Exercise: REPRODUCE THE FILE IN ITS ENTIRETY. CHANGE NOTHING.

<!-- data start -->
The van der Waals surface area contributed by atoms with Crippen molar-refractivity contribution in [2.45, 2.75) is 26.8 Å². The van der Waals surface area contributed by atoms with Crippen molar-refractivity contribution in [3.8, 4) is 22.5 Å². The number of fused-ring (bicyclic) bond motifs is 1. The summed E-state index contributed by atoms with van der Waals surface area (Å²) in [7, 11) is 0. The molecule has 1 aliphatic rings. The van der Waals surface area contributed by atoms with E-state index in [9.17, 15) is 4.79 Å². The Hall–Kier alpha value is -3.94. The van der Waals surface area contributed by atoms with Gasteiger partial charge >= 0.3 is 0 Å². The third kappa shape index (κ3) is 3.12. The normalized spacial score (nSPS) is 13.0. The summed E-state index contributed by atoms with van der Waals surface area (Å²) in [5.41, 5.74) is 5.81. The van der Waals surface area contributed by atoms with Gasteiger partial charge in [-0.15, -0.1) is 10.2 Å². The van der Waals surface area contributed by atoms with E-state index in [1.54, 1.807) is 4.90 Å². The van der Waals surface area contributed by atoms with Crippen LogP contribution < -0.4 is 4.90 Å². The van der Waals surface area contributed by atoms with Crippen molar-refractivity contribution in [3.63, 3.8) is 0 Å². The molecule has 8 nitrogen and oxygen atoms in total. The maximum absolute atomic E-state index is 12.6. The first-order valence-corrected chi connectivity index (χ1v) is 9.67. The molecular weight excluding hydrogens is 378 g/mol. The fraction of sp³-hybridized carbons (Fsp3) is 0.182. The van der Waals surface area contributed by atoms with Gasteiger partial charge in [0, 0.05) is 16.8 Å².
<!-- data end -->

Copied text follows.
The van der Waals surface area contributed by atoms with Crippen molar-refractivity contribution in [2.45, 2.75) is 26.8 Å². The van der Waals surface area contributed by atoms with Crippen molar-refractivity contribution in [3.8, 4) is 22.5 Å². The number of fused-ring (bicyclic) bond motifs is 1. The summed E-state index contributed by atoms with van der Waals surface area (Å²) in [7, 11) is 0. The molecule has 1 aliphatic rings. The van der Waals surface area contributed by atoms with E-state index in [9.17, 15) is 4.79 Å². The Hall–Kier alpha value is -3.94. The van der Waals surface area contributed by atoms with Gasteiger partial charge >= 0.3 is 0 Å². The third kappa shape index (κ3) is 3.12. The normalized spacial score (nSPS) is 13.0. The summed E-state index contributed by atoms with van der Waals surface area (Å²) in [5.41, 5.74) is 5.81. The van der Waals surface area contributed by atoms with Gasteiger partial charge in [-0.15, -0.1) is 10.2 Å². The van der Waals surface area contributed by atoms with E-state index in [1.54, 1.807) is 4.90 Å². The van der Waals surface area contributed by atoms with Crippen LogP contribution < -0.4 is 4.90 Å². The van der Waals surface area contributed by atoms with Crippen molar-refractivity contribution in [3.63, 3.8) is 0 Å². The molecule has 8 nitrogen and oxygen atoms in total. The maximum absolute atomic E-state index is 12.6. The first-order valence-corrected chi connectivity index (χ1v) is 9.67. The molecular weight excluding hydrogens is 378 g/mol. The fraction of sp³-hybridized carbons (Fsp3) is 0.182. The van der Waals surface area contributed by atoms with Gasteiger partial charge in [0, 0.05) is 16.8 Å².